32. 32

    Crowley, V. E., Yeo, G. S. & O'Rahilly, S. Obesity therapy: altering the energy intake-and-expenditure balance sheet. Nat. Rev. Drug Discov. 1, 276–286 (2002).

  33. 33

    Leone, T. C. et al. PGC-1α deficiency causes multi-system energy metabolic derangements: muscle dysfunction, abnormal weight control and hepatic steatosis. PLoS Biol. 3, e101 (2005).

  34. 34

    Pavesi, G., Mereghetti, P., Mauri, G. & Pesole, G. Weeder web: discovery of transcription factor binding sites in a set of sequences from co-regulated genes. Nucleic Acids Res. 32, W199–W200 (2004).

  35. 35

    Bae, N. S. & Baumann, P. A Rap1/TRF2 complex inhibits nonhomologous end-joining at human telomeric DNA ends. Mol. Cell 26, 323–334 (2007).

  36. 36

    Sarthy, J., Bae, N. S., Scrafford, J. & Baumann, P. Human Rap1 inhibits non-homologous end joining at telomeres. EMBO J. 28, 3390–3399 (2009).

  37. 37

    Armanios, M. Y. et al. Telomerase mutations in families with idiopathic pulmonary fibrosis. N. Engl. J. Med. 356, 1317–1326 (2007).

  38. 38

    Mitchell, J. R., Wood, E. & Collins, K. A telomerase component is defective in the human disease dyskeratosis congenita. Nature 402, 551–555 (1999).

  39. 39

    Tsakiri, K. D. et al. Adult-onset pulmonary fibrosis caused by mutations in telomerase. Proc. Natl Acad. Sci. USA 104, 7552–7557 (2007).

  40. 40

    Vulliamy, T. et al. The RNA component of telomerase is mutated in autosomal dominant dyskeratosis congenita. Nature 413, 432–435 (2001).

  41. 41

    Yamaguchi, H. et al. Mutations in TERT, the gene for telomerase reverse transcriptase, in aplastic anemia. N. Engl. J. Med. 352, 1413–1424 (2005).

  42. 42

    Moretti, P., Freeman, K., Coodly, L. & Shore, D. Evidence that a complex of SIR proteins interacts with the silencer and telomere-binding protein Rap1. Genes Dev. 8, 2257–2269 (1994).

  43. 43

    Schoeftner, S. et al. Telomere shortening relaxes X chromosome inactivation and forces global transcriptome alterations. Proc. Natl Acad. Sci. USA 106, 19393–19398 (2009).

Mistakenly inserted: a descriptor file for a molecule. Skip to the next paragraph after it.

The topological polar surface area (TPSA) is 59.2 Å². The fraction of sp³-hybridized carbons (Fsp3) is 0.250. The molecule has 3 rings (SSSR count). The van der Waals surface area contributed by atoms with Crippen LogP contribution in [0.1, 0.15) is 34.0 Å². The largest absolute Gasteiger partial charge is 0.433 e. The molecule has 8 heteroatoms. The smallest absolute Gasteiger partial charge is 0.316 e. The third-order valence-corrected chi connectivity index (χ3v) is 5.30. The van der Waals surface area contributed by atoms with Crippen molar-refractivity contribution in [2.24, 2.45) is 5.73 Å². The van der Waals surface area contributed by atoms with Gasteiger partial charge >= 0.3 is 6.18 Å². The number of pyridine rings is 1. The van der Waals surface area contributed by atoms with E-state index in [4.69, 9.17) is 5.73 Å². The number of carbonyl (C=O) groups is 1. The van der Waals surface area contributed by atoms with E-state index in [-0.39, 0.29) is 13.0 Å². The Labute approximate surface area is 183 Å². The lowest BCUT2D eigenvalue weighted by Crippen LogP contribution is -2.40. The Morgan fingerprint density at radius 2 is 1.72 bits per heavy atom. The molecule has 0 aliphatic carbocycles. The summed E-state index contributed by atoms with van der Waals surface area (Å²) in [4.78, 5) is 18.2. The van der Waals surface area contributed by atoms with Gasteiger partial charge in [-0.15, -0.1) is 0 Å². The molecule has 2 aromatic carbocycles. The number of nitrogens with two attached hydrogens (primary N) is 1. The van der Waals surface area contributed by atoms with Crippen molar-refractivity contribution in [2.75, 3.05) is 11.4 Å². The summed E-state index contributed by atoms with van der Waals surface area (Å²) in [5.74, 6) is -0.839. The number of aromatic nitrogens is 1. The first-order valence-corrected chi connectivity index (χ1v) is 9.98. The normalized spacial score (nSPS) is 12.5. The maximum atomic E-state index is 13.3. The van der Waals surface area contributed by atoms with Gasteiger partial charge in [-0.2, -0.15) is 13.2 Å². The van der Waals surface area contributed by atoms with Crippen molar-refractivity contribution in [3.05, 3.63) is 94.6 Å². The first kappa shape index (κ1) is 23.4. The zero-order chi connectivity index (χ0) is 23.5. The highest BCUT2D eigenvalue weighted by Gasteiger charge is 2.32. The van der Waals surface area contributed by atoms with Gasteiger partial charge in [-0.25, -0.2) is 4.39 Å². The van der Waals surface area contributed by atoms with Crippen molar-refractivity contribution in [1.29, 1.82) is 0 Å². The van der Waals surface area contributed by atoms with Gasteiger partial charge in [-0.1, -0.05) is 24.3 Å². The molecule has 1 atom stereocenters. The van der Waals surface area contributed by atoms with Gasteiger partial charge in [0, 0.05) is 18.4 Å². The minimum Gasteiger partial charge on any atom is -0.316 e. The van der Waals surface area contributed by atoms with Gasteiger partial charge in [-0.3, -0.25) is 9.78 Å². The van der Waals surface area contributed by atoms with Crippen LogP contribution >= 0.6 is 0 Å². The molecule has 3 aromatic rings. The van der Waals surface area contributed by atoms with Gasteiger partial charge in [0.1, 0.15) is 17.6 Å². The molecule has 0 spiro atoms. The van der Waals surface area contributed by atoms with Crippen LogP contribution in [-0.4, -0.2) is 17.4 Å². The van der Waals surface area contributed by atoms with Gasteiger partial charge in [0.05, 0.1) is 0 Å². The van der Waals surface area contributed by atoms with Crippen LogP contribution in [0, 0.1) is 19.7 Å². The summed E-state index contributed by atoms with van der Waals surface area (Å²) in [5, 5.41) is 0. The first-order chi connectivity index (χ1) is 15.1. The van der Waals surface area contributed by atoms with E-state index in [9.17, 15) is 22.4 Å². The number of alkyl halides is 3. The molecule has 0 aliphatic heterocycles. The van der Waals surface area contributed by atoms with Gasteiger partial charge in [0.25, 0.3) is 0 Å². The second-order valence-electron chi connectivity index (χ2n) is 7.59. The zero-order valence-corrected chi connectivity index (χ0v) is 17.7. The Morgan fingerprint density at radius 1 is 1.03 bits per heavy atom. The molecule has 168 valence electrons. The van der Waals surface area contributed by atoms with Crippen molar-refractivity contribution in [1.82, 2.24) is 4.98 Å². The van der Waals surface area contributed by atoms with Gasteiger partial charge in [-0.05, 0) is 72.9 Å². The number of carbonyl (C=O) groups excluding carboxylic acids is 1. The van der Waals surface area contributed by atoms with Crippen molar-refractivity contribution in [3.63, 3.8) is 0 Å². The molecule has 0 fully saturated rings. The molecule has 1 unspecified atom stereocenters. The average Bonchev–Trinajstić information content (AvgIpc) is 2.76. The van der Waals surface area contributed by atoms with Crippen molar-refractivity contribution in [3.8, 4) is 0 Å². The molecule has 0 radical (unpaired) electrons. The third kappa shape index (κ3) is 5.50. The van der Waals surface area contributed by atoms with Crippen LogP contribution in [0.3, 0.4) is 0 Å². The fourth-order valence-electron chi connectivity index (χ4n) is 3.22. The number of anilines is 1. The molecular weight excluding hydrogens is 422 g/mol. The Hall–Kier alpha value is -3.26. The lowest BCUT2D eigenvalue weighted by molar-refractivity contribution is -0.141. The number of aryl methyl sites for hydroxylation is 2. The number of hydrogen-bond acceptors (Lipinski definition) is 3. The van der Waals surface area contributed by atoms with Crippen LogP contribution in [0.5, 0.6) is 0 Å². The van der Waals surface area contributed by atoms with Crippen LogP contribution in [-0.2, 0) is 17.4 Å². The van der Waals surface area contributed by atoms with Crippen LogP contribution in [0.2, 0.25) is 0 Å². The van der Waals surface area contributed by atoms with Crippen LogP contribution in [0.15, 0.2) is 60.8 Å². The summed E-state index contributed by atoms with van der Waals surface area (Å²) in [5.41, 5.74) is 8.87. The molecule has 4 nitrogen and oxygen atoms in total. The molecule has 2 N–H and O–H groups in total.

44. 44

    Bradshaw, P. S., Stavropoulos, D. J. & Meyn, M. S. Human telomeric protein TRF2 associates with genomic double-strand breaks as an early response to DNA damage. Nat. Genet. 37, 193–197 (2005).

  45. 45

    Deng, Z., Atanasiu, C., Burg, J. S., Broccoli, D. & Lieberman, P. M. Telomere repeat binding factors TRF1, TRF2, and hRap1 modulate replication of Epstein–Barr virus OriP. J. Virol. 77, 11992–12001 (2003).

  46. 46

    Mignon-Ravix, C., Depetris, D., Delobel, B., Croquette, M. F. & Mattei, M. G. A human interstitial telomere associates in vivo with specific TRF2 and TIN2 proteins. Eur J. Hum. Genet. 10, 107–112 (2002).

  47. 47

    Smogorzewska, A. et al. Control of human telomere length by TRF1 and TRF2. Mol. Cell. Biol. 20, 1659–1668 (2000).

  48. 48

    Zhang, P. et al. Nontelomeric TRF2–REST interaction modulates neuronal gene silencing and fate of tumor and stem cells. Curr. Biol. 18, 1489–1494 (2008).

  49. 49

    Mendez, J. & Stillman, B. Chromatin association of human origin recognition complex, cdc6, and minichromosome maintenance proteins during the cell cycle: assembly of prereplication complexes in late mitosis. Mol. Cell. Biol. 20, 8602–8612 (2000).

  50. 50

    Brummelkamp, T. R., Bernards, R. & Agami, R. A system for stable expression of short interfering RNAs in mammalian cells. Science 296, 550–553 (2002).

  51. 51

    Brown, M. et al. A recombinant murine retrovirus for simian virus 40 large T cDNA transforms mouse fibroblasts to anchorage-independent growth. J. Virol. 60, 290–293 (1986).

  52. 52

    Herrera, E. et al. Disease states associated with telomerase deficiency appear earlier in mice with short telomeres. EMBO J. 18, 2950–2960 (1999).

  53. 53

    Samper, E., Goytisolo, F. A., Slijepcevic, P., van Buul, P. P. & Blasco, M. A. Mammalian Ku86 protein prevents telomeric fusions independently of the length of TTAGGG repeats and the G-strand overhang. EMBO Rep. 1, 244–252 (2000).